IBM's ThinkPad corporate brand is one of the most famous in the world. Even after its acquisition by Chinese manufacturer Lenovo, the brand has continued and this model is highly compact. Although expensive, the ThinkPad carries a high level of quality. Strong and light, usability is impressive. The keyboard is one of the best there is, although the keys on the board's right side are small and tricky to work with.
A pointing stick is used for screen control. Its awkward control will be hated and loved in equal measure. Unique to the ThinkPad is a tiny LED light above the screen, which illuminates the keyboard when working in dark conditions.
Weighing 1.4kg, mobility is outstanding. The chassis is small and ideally suited to long-term travel use. To shield data from damage, the hard drive is shock protected. A fingerprint reader is also fitted to add personalised security without the need for passwords. Due to the compact design, there is no internal optical drive. Discs can be read via the included docking station, but recordable formats are limited to CD-RW. The docking station also adds extra connectivity.
The Lenovo opts for an older Core Duo chip. With proven stability, performance is strong for all but the most resource-consuming tasks, but trails behind its rivals. Battery life is proficient. Running for 281 minutes, you'll be able to work for half a day before seeking a power-point. An extra extended-life battery can be added for £152 (inc. VAT), if increased mobility is required.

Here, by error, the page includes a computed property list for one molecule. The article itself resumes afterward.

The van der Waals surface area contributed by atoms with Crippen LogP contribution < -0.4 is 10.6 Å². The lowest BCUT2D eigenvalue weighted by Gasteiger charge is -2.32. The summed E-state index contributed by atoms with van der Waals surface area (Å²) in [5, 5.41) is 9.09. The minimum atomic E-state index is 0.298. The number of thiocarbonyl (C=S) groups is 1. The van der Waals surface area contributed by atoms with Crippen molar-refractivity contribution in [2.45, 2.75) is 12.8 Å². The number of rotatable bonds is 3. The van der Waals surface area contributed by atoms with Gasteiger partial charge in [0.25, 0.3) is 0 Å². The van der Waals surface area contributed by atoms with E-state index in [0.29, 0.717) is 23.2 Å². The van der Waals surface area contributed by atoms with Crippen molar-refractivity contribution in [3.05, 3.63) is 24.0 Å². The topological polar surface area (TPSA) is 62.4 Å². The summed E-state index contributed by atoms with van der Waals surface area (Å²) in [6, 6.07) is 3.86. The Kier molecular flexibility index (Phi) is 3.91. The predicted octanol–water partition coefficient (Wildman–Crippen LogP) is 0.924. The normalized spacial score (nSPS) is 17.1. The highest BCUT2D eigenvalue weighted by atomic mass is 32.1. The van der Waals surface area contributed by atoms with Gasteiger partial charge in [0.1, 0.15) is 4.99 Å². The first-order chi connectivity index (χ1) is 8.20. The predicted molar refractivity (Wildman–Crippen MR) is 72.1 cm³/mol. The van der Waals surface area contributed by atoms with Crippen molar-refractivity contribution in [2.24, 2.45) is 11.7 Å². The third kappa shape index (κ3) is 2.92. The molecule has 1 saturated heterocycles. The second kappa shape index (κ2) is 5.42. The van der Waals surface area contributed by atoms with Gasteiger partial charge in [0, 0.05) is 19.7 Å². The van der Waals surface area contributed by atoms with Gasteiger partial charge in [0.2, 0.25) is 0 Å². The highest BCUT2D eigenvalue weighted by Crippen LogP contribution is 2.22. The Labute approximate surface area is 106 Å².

We are corporate
In traditional corporate style, the 12.1-inch screen of the Lenovo uses a 4:3 aspect ratio. Other laptops tend to use a widescreen panel, making it easier to work with spreadsheets and multiple windows. Brightness is also low, particularly in sunlight.
Connectivity is provided by 802.11a/ b/g Wi-Fi and Gigabit Ethernet, allowing high-speed connections with compatible networks. Bluetooth also allows peripherals to be connected wirelessly. A trait of ThinkPad systems is their use of IBM's excellent ThinkVantage software, providing a range of tools to help end-users get the most from their laptop.
A remnant of the old-guard of corporate laptops, the Lenovo has plenty to recommend it, but is starting to show its age. For solid business use, this is one of the best, but the lack of modern features may be too limited for some.